Michael Holmes

Recently, composer Max Vinetz ’18 has drawn inspiration for his music from his personal experiences: He has composed music in memory of a friend and after pondering a favorite melody by Brahms. He also wrote a piece inspired by packing up the books in his parents’ library to prepare for their move.

He hopes to write music that does not merely “happen and then fade away.” Instead, he aims to compose from experiences that are “personal and immediate.”

“I think that if I write music that is genuine … and honest, people will want to listen,” Vinetz said.

Vinetz finds dishonesty in styles of composition that rely on academic models — what he called “glossed up” music — and he avoids writing music that fits a traditional expectation of how pieces should sound.

Currently, he is working on several pieces, including a violin concerto for violinist Emily Switzer MUS ’19 to perform with the Yale Undergraduate Chamber Orchestra in the spring. Vinetz described YUCO, a student ensemble he organized with Ian Niederhoffer ’19, as a “pop-up orchestra” of undergraduate musicians, whose goal is to share a less-performed repertoire and student compositions, with the Yale community.

Unlike the standard violin concerto, for soloist and orchestra, Vinetz is composing this piece for 4-channel electronics and an amplified violin. The work will feature a prerecorded layered track of Switzer’s playing accompanying the orchestra and the soloist performing live.

Niederhoffer, who has previously conducted Vinetz’s music, will lead YUCO in the premiere of this violin concerto. Niederhoffer said he has observed a shift in Vinetz’s musical style toward creating “incredibly lush textures using a whole slew of string techniques.”

Early last year, the Yale Symphony Orchestra commissioned a work by Vinetz for the ensemble to perform in November 2017. Because YSO had not commissioned music from an undergraduate composer in decades, Vinetz felt immense pressure to succeed. As he began writing, he said, he drew inspiration from the compositional process of a French contemporary composer he studied over the summer in Paris. Eventually, Vinetz produced a piece entitled “Unraveling,” which he described as “opaque at first, then slowly opening up to explore the color inside of it.”

Vinetz began his musical journey with the piano at around the age of five. When he became frustrated with practicing, he said, he would “end up fumbling at the keyboard” and making up his own melodies. He said he was “improvising before [he] even knew what it was.”

Vinetz’s musical roots are not solely classical. During his teenage years, he focused on electric bass and guitar — the first instrument for which he wrote and performed his own music. When he was 13, he joined a band — he described the style as “post-hardcore” — that performed in his area. Writing songs for the band marked the start of Vinetz’s composing career. He also played professionally bass in jazz bands.

Through his high school’s after-school conservatory program, Vinetz was able to compose a short jingle for a TEDx event, which he describes as his first “real” composition. After that opportunity, he began writing more.

“But these pieces I was writing in high school were all trash,” Vinetz said. “There was no informed counterpoint, and I’d never had a composition lesson.”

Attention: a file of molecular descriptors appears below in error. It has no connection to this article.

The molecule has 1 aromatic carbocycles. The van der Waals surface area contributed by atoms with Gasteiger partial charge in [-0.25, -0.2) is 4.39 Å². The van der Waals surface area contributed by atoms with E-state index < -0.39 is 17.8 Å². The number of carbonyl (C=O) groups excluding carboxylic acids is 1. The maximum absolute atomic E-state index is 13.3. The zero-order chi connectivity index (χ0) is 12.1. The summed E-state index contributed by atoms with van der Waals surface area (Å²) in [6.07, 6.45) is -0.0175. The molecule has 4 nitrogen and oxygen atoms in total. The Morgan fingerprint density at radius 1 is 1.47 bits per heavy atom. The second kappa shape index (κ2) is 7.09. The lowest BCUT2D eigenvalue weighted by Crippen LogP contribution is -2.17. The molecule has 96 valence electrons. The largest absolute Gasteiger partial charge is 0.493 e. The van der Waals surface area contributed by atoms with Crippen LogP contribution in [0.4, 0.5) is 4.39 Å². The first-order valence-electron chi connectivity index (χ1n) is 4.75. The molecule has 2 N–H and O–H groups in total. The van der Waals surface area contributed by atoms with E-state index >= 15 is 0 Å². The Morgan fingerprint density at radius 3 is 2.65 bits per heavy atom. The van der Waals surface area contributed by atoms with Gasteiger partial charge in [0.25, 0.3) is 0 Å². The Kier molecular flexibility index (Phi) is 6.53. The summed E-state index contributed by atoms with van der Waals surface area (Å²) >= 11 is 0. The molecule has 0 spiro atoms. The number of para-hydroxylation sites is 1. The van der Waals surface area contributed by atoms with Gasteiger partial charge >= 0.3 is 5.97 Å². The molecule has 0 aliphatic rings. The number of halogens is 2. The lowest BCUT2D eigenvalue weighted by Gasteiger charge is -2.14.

Though he attended an arts school, he added, the curriculum did not include much discussion of contemporary compositions.

“I didn’t know much about the real new music and new art world,” Vinetz said.

When applying to college, Vinetz sought an institution where he could pursue academics while continuing to compose. Yale appealed to him because the University values the arts, including music, he said.

Vinetz originally planned to double major in music and molecular biophysics and biochemistry, and to follow the pre-med track. But after he became disillusioned with the pre-med climate during his first year at Yale, Vinetz decided to focus on music.

“A switch clicked in my brain. I said to myself, ‘don’t do something you think you should do if it isn’t you,’” Vinetz said.

Although he had been told to pursue a career in medicine, Vinetz decided to eschew this “conventional vision of success” in favor of his passion for music.

Vinetz also co-founded the New Music Cooperative at Yale College. During his first year at Yale, he had trouble finding musicians to play his compositions, and felt uninspired by the lack of opportunities to share his music. He reached out to other composers, and together, they created the cooperative, which they hoped would serve as a community for composers on campus to interact and discuss their compositions, and host performances of their work.

Vinetz believes that the New Music Cooperative has “in some way marginally affected the creative climate on campus.”

Currently, he is working on a piece that members of the Yale Voxtet and the Yale Schola Cantorum will sing in a concert of new music organized by Vinetz and Jacob Gelber MUS ’19, a choral conducting student in the Institute of Sacred Music and the School of Music.

The pair met this past summer at a music festival in Knoxville, TN, where Gelber conducted the premiere of a piece Vinetz wrote for a large ensemble and a soprano. Gelber described Vinetz’s music as “complexly layered but instantly emotionally palettable.”

Vinetz is “someone who follows through on his ideas and blends an extreme tenderness and sensitivity with a real structural sense of music making,” Gelber added.

After his undergraduate years at Yale, Vinetz plans to study composition at a music graduate school.

Julia Carabatsos | julia.carabatsos@yale.edu